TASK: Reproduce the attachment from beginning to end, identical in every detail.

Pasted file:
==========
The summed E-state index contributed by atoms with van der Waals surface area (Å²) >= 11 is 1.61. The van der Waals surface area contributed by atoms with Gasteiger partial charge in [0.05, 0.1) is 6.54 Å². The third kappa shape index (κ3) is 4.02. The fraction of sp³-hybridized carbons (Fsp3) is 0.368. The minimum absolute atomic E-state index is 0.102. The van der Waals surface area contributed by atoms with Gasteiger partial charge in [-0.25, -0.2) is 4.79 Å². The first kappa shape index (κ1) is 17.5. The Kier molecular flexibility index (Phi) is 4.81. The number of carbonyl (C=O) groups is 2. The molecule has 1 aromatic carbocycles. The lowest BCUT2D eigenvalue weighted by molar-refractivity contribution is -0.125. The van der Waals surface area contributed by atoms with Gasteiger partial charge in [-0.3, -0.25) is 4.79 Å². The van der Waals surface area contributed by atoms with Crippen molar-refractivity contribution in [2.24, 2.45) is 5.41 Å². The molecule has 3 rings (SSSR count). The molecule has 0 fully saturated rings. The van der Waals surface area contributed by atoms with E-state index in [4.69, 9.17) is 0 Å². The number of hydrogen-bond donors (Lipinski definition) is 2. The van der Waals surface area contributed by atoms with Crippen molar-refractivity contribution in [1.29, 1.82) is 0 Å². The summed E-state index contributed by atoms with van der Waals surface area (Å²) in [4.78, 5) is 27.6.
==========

The summed E-state index contributed by atoms with van der Waals surface area (Å²) >= 11 is 1.61. The van der Waals surface area contributed by atoms with Gasteiger partial charge in [0.05, 0.1) is 6.54 Å². The third kappa shape index (κ3) is 4.02. The fraction of sp³-hybridized carbons (Fsp3) is 0.368. The minimum absolute atomic E-state index is 0.102. The van der Waals surface area contributed by atoms with Gasteiger partial charge in [-0.25, -0.2) is 4.79 Å². The first kappa shape index (κ1) is 17.5. The Kier molecular flexibility index (Phi) is 4.81. The number of carbonyl (C=O) groups is 2. The molecule has 1 aromatic carbocycles. The lowest BCUT2D eigenvalue weighted by molar-refractivity contribution is -0.125. The van der Waals surface area contributed by atoms with Gasteiger partial charge in [-0.3, -0.25) is 4.79 Å². The van der Waals surface area contributed by atoms with Crippen molar-refractivity contribution in [2.24, 2.45) is 5.41 Å². The molecule has 3 rings (SSSR count). The molecule has 0 fully saturated rings. The van der Waals surface area contributed by atoms with E-state index in [4.69, 9.17) is 0 Å². The number of hydrogen-bond donors (Lipinski definition) is 2. The van der Waals surface area contributed by atoms with Crippen molar-refractivity contribution in [1.29, 1.82) is 0 Å². The summed E-state index contributed by atoms with van der Waals surface area (Å²) in [4.78, 5) is 27.6.